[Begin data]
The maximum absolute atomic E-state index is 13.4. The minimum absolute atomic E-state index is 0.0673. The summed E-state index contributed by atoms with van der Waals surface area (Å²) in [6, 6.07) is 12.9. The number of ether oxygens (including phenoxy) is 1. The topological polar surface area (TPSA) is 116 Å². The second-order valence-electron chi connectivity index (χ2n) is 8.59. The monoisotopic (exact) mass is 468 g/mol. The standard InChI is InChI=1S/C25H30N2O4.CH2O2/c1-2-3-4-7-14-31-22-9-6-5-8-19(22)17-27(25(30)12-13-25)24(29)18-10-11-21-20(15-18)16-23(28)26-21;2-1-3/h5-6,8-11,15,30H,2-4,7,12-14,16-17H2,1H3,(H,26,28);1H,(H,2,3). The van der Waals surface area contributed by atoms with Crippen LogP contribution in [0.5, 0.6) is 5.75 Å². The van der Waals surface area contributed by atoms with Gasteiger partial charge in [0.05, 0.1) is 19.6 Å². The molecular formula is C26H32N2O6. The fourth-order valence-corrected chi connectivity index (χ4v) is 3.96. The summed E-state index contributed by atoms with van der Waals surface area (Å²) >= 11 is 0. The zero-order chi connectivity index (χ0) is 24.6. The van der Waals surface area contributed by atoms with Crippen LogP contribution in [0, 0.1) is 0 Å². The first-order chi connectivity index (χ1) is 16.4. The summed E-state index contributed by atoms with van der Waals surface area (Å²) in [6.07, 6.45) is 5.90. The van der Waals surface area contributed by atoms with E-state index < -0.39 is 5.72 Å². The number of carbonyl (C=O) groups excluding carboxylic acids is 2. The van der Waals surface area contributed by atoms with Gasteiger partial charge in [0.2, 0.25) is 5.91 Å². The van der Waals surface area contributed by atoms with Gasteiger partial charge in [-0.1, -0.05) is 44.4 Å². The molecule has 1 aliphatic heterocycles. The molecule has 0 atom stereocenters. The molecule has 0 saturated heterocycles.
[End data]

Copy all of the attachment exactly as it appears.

The maximum absolute atomic E-state index is 13.4. The minimum absolute atomic E-state index is 0.0673. The summed E-state index contributed by atoms with van der Waals surface area (Å²) in [6, 6.07) is 12.9. The number of ether oxygens (including phenoxy) is 1. The topological polar surface area (TPSA) is 116 Å². The second-order valence-electron chi connectivity index (χ2n) is 8.59. The monoisotopic (exact) mass is 468 g/mol. The standard InChI is InChI=1S/C25H30N2O4.CH2O2/c1-2-3-4-7-14-31-22-9-6-5-8-19(22)17-27(25(30)12-13-25)24(29)18-10-11-21-20(15-18)16-23(28)26-21;2-1-3/h5-6,8-11,15,30H,2-4,7,12-14,16-17H2,1H3,(H,26,28);1H,(H,2,3). The van der Waals surface area contributed by atoms with Crippen LogP contribution in [0.5, 0.6) is 5.75 Å². The van der Waals surface area contributed by atoms with Gasteiger partial charge in [0.05, 0.1) is 19.6 Å². The molecular formula is C26H32N2O6. The fourth-order valence-corrected chi connectivity index (χ4v) is 3.96. The summed E-state index contributed by atoms with van der Waals surface area (Å²) >= 11 is 0. The zero-order chi connectivity index (χ0) is 24.6. The van der Waals surface area contributed by atoms with Crippen LogP contribution in [0, 0.1) is 0 Å². The first-order chi connectivity index (χ1) is 16.4. The summed E-state index contributed by atoms with van der Waals surface area (Å²) in [6.07, 6.45) is 5.90. The van der Waals surface area contributed by atoms with E-state index < -0.39 is 5.72 Å². The number of carbonyl (C=O) groups excluding carboxylic acids is 2. The van der Waals surface area contributed by atoms with Gasteiger partial charge in [0.2, 0.25) is 5.91 Å². The van der Waals surface area contributed by atoms with Gasteiger partial charge in [-0.1, -0.05) is 44.4 Å². The molecule has 1 aliphatic heterocycles. The molecule has 0 atom stereocenters. The molecule has 0 saturated heterocycles.